The opening months of 2011 were graced by the hilarity of Portal 2, the summer was packed with downloadable goodness via Xbox Live Arcade, and the holiday season’s daunting pile of AAA releases spoiled gamers everywhere. If there weren’t multiple games that piqued your interest this year, it may be time for a new hobby.
Last year (it’s weird to be able to say that now, in 2012) also marked the year I played the most games and wrote most about them. So I thought this would be as good a year as any to list my top five of all year. In order to keep spirits high and complaints low, I’m not going to number my top five, opting instead to list them in a random order.
So here are my top five games of 2011, in no random order, but in all of their glory. Enjoy.
A melancholy theme of overcoming regret was tackled in this Xbox Live Arcade hit. The game was essentially built around this theme, and the emotional approximation that results is subtle, yet remains poignant when the controller is put down. Some of Bastion’s design mechanics were questionable, like the aiming of the shield or some of the over-powered weapons, but the aesthetic pleasantry, unforgettable soundtrack, and smart narration (Hey, I liked it, okay?) are enough for me to give it a nod for one of the best games this year.
[Side note: The “unforgettable soundtrack” I mentioned can be found here. You can give each of the songs a listen before you buy, but I believe it’s worth a purchase.]
Rayman Origins is a nearly perfect game. The only complaint I have with it is that it doesn’t support online co-op, but that’s not much when considering what Origins has going for it. Beautiful, hand-drawn art? Check. Wonderfully catchy soundtrack? Check. That good ol’ platforming nostalgia? Hmm.. check. The story is almost non-existent, but you shouldn’t care — Rayman Origins hearkens back to the golden days of platforming where fun mattered and the story didn’t (at least not quite so much), and it delivers well enough to make even Mario blush.
Unfortunately though, in a sea of AAA blockbusters this holiday season, this gem of a game didn’t see the success it really should have. If you don’t think this game warrants a purchase (shame on you) it’s already reduced to under $30 at most retailers. And if that’s not persuasive enough, do yourself a favor and download the demo on Xbox Live to see the brilliant platforming in action.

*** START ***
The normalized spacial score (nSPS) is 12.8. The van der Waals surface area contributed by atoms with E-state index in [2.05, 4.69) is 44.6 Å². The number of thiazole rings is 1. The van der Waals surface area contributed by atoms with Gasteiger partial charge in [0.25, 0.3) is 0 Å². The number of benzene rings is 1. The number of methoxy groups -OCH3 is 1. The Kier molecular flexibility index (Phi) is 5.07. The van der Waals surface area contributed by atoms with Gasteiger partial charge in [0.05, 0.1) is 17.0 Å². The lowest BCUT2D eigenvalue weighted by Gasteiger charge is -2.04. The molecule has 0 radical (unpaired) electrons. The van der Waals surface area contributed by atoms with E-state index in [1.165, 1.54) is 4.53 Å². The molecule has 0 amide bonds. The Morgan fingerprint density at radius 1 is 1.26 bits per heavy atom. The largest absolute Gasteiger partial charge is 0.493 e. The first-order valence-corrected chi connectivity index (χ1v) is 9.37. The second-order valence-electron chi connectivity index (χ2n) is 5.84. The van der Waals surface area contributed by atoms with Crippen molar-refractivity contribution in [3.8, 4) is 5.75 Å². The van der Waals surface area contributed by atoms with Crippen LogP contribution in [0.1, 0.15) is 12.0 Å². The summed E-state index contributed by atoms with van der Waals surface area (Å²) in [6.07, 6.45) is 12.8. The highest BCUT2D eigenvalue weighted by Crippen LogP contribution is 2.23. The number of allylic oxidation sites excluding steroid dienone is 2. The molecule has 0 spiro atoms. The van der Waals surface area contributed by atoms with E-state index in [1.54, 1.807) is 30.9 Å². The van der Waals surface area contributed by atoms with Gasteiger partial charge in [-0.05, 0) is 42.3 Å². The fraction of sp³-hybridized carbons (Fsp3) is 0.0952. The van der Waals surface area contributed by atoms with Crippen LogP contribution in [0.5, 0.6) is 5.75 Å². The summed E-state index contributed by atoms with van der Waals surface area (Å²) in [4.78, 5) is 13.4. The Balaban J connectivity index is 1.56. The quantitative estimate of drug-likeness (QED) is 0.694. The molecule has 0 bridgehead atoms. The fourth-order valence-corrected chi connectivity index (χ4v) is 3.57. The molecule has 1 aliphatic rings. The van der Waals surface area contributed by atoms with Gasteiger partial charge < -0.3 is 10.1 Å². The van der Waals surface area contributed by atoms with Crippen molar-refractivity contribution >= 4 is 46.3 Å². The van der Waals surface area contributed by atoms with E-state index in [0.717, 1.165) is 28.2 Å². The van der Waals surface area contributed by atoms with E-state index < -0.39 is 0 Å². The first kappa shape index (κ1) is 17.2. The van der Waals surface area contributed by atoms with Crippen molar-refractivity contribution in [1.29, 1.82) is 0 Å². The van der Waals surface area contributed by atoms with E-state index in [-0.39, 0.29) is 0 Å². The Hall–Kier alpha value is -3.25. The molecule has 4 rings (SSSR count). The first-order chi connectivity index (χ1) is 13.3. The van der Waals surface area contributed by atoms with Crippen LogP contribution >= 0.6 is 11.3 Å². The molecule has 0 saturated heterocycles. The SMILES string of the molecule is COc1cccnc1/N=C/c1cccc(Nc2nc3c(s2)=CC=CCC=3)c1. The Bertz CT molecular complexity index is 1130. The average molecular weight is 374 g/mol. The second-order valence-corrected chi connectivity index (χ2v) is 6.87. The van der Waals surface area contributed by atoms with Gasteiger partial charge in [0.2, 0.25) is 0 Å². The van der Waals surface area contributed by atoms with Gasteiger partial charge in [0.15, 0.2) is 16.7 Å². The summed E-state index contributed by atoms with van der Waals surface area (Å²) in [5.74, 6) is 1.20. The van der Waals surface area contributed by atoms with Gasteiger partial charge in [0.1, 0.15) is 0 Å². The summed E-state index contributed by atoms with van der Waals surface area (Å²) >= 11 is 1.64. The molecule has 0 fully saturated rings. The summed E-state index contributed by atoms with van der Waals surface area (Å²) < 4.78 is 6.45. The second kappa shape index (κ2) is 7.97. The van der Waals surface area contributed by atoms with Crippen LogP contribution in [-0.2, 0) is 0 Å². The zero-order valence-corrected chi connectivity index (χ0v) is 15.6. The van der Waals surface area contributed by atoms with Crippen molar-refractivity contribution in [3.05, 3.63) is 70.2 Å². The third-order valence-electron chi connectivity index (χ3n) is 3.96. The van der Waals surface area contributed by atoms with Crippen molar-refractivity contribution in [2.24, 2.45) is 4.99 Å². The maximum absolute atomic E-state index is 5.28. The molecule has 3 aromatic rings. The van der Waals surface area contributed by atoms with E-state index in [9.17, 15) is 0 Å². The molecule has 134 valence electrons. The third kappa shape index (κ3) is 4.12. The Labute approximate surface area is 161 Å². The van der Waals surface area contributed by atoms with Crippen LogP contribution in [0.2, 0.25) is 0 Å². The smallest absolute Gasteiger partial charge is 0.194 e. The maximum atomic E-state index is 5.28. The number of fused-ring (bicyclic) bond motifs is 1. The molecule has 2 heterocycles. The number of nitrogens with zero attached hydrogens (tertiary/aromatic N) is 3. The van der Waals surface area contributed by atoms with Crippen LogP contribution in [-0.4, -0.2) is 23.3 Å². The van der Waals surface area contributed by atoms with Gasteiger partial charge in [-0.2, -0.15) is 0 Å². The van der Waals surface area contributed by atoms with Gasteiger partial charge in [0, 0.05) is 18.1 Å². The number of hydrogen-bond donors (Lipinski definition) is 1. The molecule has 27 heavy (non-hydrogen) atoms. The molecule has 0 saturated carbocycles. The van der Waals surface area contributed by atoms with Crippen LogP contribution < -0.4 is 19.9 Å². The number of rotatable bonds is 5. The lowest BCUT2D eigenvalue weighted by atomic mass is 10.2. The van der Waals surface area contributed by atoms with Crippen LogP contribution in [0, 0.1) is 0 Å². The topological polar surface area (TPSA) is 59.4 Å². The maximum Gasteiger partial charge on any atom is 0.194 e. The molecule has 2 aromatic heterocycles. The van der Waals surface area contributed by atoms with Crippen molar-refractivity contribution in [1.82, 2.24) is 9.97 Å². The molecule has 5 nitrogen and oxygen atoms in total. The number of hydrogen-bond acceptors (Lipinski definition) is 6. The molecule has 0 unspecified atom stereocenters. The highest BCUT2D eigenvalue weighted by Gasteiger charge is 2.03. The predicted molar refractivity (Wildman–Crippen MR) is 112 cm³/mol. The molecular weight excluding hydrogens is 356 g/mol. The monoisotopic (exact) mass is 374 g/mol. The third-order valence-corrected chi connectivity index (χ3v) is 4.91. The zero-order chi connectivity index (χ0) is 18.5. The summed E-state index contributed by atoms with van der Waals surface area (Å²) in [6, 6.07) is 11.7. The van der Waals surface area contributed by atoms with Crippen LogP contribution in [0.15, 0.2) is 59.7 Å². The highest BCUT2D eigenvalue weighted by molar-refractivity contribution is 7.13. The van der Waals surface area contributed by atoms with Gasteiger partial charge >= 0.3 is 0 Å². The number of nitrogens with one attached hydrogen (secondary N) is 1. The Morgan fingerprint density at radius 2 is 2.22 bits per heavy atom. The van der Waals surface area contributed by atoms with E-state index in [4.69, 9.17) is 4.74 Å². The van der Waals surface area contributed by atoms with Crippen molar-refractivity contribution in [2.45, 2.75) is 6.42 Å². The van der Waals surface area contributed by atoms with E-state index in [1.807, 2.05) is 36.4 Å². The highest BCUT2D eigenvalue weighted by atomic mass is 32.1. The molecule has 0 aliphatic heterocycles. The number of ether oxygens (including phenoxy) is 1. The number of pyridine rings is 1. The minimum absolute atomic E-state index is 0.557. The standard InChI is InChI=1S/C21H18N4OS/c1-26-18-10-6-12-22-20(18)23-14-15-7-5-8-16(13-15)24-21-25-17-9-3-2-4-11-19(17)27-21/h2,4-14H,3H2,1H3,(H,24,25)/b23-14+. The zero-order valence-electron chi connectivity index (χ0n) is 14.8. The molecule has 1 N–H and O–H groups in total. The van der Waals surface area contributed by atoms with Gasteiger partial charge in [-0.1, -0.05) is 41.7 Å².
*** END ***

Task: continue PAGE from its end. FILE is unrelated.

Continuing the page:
The much-anticipated sequel to the surprise hit Portal thankfully arrived early in 2011, an otherwise dry period in gaming. It featured an intensely funny campaign, accentuated by pervasively stellar voice work. The hilarious Wheatley and Cave Johnson, balanced by the menacing humor of GLaDOS, gave me a campaign experience I’ll never forget — partly because it had me laughing the whole damn time. Even when the brain-melting puzzles had me on edge, the hilarious commentary always kept my temper in check. New technology and a nice cooperative addition (along with the aforementioned voice talent) also set this sequel apart from the original, and that’s saying something.
The Elder Scrolls V: Skyrim
I’ll refrain from making any “arrow to the knee” jokes. You’re welcome.
A massive, somewhat daunting world of lore, magic, and intrigue are what makes Skyrim so great. Bethesda really made a world worth inhabiting; it’s escapism at its finest, and a testament to what video games can accomplish. Buy this game and show your moms, folks.
You can be anyone and do anything in this tour de force of Tolkienian proportions, and I’m guessing you’re one of the millions who own this game so I don’t feel the need to sing its praises.
Saints Row The Third
Eschewing any sort of coherent narrative for sheer, raucous fun and mayhem was Saints Row The Third’s formula for success. The ridiculousness started from the opening moments and didn’t end when the story came to a close — that is a good thing. Whether I was flying a hoverbike around a faux New York City, galavanting around town with an RPG in-hand, or just playing through the enjoyable campaign, Saints Row The Third is just plain fun. This game will have you laughing, too; it has more social commentary than South Park and more explosives than a Michael Bay epic. That means, if you don’t laugh at their attempts to pick fun at America’s war on crime, then you will laugh at your near omnipotence when it comes to the law. Blow stuff up, run things over, and have a good time.
Well, those are my top games of 2011. If you agree with me and want to throw me praise, disagree and want to yell at me, or are somewhere in between, hit me up on Twitter.